According to Frank Mir’s recollection of last night’s events, his UFC 164 matchup with Josh Barnett was stopped early. Unfortunately, the events between arriving at the venue last night and waking up this morning are likely somewhat of a blur, making his opinion on the matter somewhat invalid. At the post-fight press conference, Mir explained that he got screwed:
Obviously, I thought it was a bad stoppage. We’re fighters. If every fight was stopped on any kind of a flash shot or anything like that — actually, I took the knee, and I remember going, ‘s— I’m in a bad position.’ And that’s why I dropped my other knee out from underneath me so that could fall to the ground and make sure I didn’t take a second one. I didn’t belly out, I didn’t flatten out, and I actually tried to redig my underhook so that i could get a single. And I actually looked at the referee stopping it.
And then at first I thought, maybe I was out? Did I take a bunch of shots that I didn’t see? And then after watching it, I was conscious the whole time. Even when I stood up I wasn’t wobbled, I was completely coherent. So at best your argument is it was a flash knock down. I didn’t know fights stopped on that. If that was the case I never would have beaten [Antonio Rodrigo] Nogueira, I don’t think we would have seen Travis Browne knock out [Alistair] Overeem last week. There are too many fights in our sport that are exciting, and you’ve got to let us fight. I didn’t sign up for a tennis match.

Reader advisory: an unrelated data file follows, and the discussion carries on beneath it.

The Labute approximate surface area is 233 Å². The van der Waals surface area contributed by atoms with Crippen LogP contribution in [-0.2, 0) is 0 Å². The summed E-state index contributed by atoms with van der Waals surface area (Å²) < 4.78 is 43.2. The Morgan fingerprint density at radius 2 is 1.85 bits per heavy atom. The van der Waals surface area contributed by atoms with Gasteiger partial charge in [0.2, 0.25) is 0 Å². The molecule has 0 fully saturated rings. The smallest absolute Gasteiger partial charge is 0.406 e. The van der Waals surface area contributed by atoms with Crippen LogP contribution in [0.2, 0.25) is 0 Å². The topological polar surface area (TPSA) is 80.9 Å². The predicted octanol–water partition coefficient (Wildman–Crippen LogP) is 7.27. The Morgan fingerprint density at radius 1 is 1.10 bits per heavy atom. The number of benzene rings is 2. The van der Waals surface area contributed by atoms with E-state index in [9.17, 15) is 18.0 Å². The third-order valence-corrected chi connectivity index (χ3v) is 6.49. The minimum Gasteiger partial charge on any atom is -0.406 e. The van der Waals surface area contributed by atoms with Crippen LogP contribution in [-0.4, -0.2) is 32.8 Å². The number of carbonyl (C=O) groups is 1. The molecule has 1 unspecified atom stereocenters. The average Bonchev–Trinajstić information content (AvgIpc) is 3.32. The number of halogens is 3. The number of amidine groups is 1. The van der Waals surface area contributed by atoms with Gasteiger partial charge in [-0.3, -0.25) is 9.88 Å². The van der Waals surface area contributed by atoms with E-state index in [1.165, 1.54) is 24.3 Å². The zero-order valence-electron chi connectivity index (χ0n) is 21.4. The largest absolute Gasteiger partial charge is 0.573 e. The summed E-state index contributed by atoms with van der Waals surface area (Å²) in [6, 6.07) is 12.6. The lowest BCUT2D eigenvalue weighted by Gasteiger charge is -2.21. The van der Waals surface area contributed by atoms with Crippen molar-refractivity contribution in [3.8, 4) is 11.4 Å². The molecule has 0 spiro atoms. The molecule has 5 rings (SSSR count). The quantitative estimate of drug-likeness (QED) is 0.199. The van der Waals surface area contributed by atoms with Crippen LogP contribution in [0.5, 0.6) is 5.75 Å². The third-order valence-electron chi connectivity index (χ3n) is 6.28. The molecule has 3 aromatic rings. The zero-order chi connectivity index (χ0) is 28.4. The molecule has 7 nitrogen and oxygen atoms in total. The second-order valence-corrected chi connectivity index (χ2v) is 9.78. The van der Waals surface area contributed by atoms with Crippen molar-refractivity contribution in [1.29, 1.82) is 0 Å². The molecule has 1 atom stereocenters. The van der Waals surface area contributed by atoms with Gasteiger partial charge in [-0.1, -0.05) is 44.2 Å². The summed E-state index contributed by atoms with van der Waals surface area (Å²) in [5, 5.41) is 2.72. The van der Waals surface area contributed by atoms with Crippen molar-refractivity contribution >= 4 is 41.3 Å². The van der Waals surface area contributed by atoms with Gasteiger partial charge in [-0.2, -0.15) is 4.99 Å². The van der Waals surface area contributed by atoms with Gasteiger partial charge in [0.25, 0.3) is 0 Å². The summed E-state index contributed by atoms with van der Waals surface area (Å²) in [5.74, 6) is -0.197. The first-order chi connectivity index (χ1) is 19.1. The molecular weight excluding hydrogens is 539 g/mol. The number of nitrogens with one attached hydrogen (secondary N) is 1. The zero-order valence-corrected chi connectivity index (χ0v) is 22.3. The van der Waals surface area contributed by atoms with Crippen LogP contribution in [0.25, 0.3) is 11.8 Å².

Evidently, Mir missed the part where his arms, forearms, and indeed, his entire body were splayed on the canvas but his head was gyrating as incoherently as a bobblehead on Bob Sapp’s gut during one of his nocturnal gaseous emissions. The fact of the matter is that Referee Rob Hinds had no idea that Mir was about to stand back up after leaving the area around his “Liddell Landing Strip” completely exposed and blowing in the wind of Barnett’s strikes.
The idea that certain fighters deserve to be allowed to absorb additional damage by referees is kinda le shit. Once fighters reach UFC level, all deserve the same level of protection. It would certainly invite liability if a prominent fighter were seriously injured after a referee promised additional leeway to higher-caliber athletes. I understand the sentiment behind wanting to be allowed to continue, but Mir knows by this point in his career that flopping onto the mat like that gets fights stopped. Asking to be the beneficiary of generous referee calls in every fight would be like priests asking the Catholic church to shuttle them around to different jobs when they… oh wait.